Cell death during corneal storage at 4 degrees C.
PURPOSE: To evaluate cell death in human donor corneas stored at 4 degrees C, to determine whether terminal deoxynucleotidyl transferase-mediated dUTP-fluorescein nick-end labeling (TUNEL) discriminates between apoptosis and necrosis in corneas stored at 4 degrees C. METHODS: Ten human corneas were stored in Optisol (Chiron Ophthalmics, Irvine, CA) at 4 degrees C for periods ranging from 0 to 21 days and then fixed for histologic examination. Central corneal sections from each cornea were examined by transmission electron microscopy (TEM) and by the TUNEL assay. Electron micrographs of at least 15 keratocytes each from the anterior, middle, and posterior stroma were examined by three masked observers who graded each cell as normal, apoptotic, or necrotic. Central sections from the same corneas were processed by the TUNEL assay and evaluated with a laser scanning confocal microscope to determine the percentage of apoptotic cells. RESULTS: By TEM, apoptosis occurred in 23% of the keratocytes and necrosis in 12%. By TUNEL assay, apoptosis occurred in 11% of the keratocytes, with the results in individual corneas being similar to the findings by TEM for apoptosis, rather than for necrosis. By TUNEL assay, apoptosis occurred in 13% of the epithelial cells and in 8% of the endothelial cells. The percentage of apoptotic cells and storage time correlated significantly for the epithelium, but not for the keratocytes or endothelium in this small sample. CONCLUSIONS: Both apoptosis and necrosis occur in cells during corneal storage at 4 degrees C, with apoptosis appearing to predominate. The TUNEL assay identifies cells undergoing apoptosis, but not necrosis, in corneal tissue. Inhibition of apoptosis in corneas stored at 4 degrees C may prolong acceptable storage times. (+info)
Effectiveness of microabrasion technique for improvement of dental aesthetics.
OBJECTIVES: To investigate which types of enamel opacity are effectively treated by the microabrasion technique and whether this technique could be used as a diagnostic aid to determine the aetiology of these defects. MATERIALS AND METHOD: Thirty two patients who had enamel opacities affecting both upper central incisors were selected and the disfigurements were classified into four types: single line, multi-line, patched and diffused. The patient's previous medical history, possible history of fluoride ingestion, presence of taurodontism and family history of similar enamel defects were recorded. Both incisors were treated with Prema abrasive paste mixed with 18% hydrochloric acid. The aesthetic improvements were assessed by the patients and their parents and their satisfaction level after the treatment was recorded. RESULTS: Approximately two-thirds (65.6%) of the patients were satisfied with their appearance after microabrasion. Apart from four patients, the improved appearance was stable and acceptable to the remaining patients at the six month recall. Statistical analysis showed that acceptable improvement was found in patients with single line/patched types of defects but not in multi-line/diffused types (P = 0.03). However, the aesthetic improvement was not related to the patient's fluoride history, presence of taurodontism or the family history of enamel defects. CONCLUSION: Microabrasion using Prema abrasives with 1 8% HCI is effective in improving the appearance of enamel with single-line or patched opacities, indicating that these defects are a surface phenomenon. For the multi-line and diffused types, the defects appear to extend deeper into the enamel. The technique failed to assist in determining the aetiology of these defects. (+info)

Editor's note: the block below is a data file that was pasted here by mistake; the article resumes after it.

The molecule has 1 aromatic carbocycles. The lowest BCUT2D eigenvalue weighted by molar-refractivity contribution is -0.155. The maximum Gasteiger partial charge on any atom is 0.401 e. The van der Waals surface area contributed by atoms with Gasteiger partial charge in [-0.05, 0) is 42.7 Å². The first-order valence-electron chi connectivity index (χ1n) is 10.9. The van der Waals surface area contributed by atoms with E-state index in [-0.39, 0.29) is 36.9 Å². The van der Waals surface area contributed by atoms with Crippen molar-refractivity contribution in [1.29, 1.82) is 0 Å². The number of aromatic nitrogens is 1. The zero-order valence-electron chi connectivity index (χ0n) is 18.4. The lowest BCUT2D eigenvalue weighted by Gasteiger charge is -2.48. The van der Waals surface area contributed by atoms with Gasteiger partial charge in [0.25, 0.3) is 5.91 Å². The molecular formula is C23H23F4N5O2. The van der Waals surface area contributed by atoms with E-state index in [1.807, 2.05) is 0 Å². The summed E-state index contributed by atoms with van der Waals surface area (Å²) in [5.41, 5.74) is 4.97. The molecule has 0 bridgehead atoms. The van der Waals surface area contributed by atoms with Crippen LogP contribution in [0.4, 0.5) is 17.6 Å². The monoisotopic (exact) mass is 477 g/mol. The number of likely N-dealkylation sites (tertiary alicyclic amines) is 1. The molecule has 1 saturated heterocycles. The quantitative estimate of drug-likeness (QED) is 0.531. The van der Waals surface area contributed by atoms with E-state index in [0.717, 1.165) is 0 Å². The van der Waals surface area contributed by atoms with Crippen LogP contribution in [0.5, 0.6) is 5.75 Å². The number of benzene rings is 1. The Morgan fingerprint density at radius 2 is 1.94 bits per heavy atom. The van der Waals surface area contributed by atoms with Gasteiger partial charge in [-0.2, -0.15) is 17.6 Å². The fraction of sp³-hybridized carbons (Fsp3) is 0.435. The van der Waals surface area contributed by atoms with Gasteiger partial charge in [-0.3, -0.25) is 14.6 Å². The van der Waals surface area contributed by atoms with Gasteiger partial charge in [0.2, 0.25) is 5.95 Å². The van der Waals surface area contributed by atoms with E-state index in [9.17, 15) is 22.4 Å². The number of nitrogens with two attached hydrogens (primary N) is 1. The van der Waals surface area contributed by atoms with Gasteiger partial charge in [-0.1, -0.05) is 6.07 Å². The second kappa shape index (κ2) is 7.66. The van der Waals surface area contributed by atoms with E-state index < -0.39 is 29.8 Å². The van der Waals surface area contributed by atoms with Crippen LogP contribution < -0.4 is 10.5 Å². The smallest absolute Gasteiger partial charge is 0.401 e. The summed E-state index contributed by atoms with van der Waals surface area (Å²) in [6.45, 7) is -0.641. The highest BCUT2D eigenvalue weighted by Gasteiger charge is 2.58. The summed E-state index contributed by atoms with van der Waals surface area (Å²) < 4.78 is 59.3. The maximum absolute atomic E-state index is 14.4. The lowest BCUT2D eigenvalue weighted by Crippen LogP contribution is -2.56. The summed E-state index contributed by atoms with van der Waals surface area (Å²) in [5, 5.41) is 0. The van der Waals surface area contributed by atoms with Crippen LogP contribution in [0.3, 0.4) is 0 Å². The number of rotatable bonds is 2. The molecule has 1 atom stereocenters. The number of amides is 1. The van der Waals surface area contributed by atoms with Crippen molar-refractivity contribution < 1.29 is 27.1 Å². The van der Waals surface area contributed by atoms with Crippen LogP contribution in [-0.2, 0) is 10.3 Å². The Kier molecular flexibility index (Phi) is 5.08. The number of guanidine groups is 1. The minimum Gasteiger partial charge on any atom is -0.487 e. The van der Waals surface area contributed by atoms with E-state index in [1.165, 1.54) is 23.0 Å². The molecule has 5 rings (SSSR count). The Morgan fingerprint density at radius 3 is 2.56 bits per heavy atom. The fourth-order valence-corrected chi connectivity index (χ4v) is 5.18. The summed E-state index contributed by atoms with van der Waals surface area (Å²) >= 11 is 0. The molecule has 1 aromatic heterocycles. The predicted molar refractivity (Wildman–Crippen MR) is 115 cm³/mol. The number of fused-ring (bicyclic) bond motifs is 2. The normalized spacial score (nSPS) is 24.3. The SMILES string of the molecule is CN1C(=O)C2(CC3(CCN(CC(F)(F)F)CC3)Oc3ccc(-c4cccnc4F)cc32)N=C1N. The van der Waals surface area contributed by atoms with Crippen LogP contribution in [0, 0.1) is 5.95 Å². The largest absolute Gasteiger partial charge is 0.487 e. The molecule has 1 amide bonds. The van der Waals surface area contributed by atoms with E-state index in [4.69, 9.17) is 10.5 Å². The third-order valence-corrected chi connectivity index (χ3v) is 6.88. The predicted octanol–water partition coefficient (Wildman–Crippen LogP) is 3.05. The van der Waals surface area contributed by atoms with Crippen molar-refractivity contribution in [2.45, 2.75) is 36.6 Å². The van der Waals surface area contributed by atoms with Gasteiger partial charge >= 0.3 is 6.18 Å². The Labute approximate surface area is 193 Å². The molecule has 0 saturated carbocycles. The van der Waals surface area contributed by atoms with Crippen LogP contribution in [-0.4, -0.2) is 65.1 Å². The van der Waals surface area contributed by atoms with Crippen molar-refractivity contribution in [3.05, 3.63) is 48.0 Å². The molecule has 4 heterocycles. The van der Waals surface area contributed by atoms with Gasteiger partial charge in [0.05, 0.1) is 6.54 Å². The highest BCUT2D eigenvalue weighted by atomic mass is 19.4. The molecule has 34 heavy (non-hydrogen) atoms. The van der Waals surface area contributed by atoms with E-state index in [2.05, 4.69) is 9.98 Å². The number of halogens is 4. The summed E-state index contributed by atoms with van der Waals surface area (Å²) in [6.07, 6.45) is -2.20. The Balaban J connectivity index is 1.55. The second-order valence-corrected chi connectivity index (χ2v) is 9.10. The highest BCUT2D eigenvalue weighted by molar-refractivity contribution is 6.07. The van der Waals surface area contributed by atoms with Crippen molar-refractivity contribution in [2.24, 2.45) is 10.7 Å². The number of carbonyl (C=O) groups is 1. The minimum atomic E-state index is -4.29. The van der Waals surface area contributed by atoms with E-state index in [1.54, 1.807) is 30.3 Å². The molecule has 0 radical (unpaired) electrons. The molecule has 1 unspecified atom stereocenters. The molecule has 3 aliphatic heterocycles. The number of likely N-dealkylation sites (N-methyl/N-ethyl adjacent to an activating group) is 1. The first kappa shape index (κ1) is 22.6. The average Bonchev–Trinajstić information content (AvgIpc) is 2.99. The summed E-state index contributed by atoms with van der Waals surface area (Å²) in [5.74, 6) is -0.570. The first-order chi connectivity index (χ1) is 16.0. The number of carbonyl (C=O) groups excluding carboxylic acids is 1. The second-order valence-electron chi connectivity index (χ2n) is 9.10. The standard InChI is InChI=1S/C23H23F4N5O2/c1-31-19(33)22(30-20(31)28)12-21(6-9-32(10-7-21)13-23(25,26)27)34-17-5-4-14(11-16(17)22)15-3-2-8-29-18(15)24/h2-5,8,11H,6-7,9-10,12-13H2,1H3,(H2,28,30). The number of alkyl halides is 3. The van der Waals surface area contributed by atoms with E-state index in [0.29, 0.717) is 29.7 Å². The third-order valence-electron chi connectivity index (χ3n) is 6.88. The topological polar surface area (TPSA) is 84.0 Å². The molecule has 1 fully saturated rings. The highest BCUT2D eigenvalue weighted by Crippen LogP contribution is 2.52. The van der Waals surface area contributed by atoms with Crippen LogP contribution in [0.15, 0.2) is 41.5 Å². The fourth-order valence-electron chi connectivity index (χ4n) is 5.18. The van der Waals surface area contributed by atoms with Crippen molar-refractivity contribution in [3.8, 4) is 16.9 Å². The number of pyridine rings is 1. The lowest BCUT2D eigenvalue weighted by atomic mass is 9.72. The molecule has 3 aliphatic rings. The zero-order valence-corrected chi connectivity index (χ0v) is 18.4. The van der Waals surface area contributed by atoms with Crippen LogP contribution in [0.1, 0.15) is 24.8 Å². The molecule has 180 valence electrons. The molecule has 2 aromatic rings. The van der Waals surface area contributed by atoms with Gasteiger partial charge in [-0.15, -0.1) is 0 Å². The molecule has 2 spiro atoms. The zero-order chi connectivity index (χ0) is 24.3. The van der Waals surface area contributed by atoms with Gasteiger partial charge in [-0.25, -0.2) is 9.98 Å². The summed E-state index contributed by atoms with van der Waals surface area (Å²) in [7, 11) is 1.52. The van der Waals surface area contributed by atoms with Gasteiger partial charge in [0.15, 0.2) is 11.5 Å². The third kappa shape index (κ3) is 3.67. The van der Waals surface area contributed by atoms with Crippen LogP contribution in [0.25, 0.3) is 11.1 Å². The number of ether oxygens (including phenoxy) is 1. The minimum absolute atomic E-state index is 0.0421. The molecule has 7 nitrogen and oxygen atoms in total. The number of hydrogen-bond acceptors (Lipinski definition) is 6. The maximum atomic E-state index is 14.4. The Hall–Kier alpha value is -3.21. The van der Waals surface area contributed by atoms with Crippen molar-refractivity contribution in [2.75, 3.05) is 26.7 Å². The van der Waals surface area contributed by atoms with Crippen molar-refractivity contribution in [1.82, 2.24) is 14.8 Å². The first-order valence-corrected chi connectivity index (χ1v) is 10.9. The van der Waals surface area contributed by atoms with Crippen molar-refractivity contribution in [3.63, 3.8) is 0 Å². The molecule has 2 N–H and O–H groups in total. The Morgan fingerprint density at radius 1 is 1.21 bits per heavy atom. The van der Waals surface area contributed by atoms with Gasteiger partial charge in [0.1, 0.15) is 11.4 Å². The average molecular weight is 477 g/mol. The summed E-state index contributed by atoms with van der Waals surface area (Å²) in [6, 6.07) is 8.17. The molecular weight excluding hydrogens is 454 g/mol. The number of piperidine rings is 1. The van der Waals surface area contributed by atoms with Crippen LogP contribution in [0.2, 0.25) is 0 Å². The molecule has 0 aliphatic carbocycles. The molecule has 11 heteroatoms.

GFS, a preparation of Tasmanian Undaria pinnatifida is associated with healing and inhibition of reactivation of Herpes.
BACKGROUND: We sought to assess whether GFS, a proprietary preparation of Tasmanian Undaria pinnatifida, has effects on healing or re-emergence of Herpetic infections, and additionally, to assess effects of GFS in vitro. Undaria is the most commonly eaten seaweed in Japan, and contains sulphated polyanions and other components with potential anti-viral activity. Herpes simplex virus type 1 (HSV-1) infections have lower reactivation rates and Herpes type 2 (HSV-2) infections have lower incidence in Japan than in the west. METHODS: Patients with active (15 subjects) or latent (6 subjects) Herpetic infections (HSV-1, 2, EBV, Zoster) were monitored for response to ingestion of GFS. GFS extract was tested in vitro for human T cell mitogenicity and anti-Herpes activity. RESULTS: Ingestion of GFS was associated with increased healing rates in patients with active infections. In addition, patients with latent infection remained asymptomatic whilst ingesting GFS. GFS extract inhibited Herpes viruses in vitro and was mitogenic to human T cells in vitro. CONCLUSIONS: Ingestion of GFS has inhibitory effects on reactivation and is associated with increased rate of healing after Herpetic outbreaks. GFS extract potently inhibited Herpes virus in vitro, and had mitogenic effects on human T cells. (+info)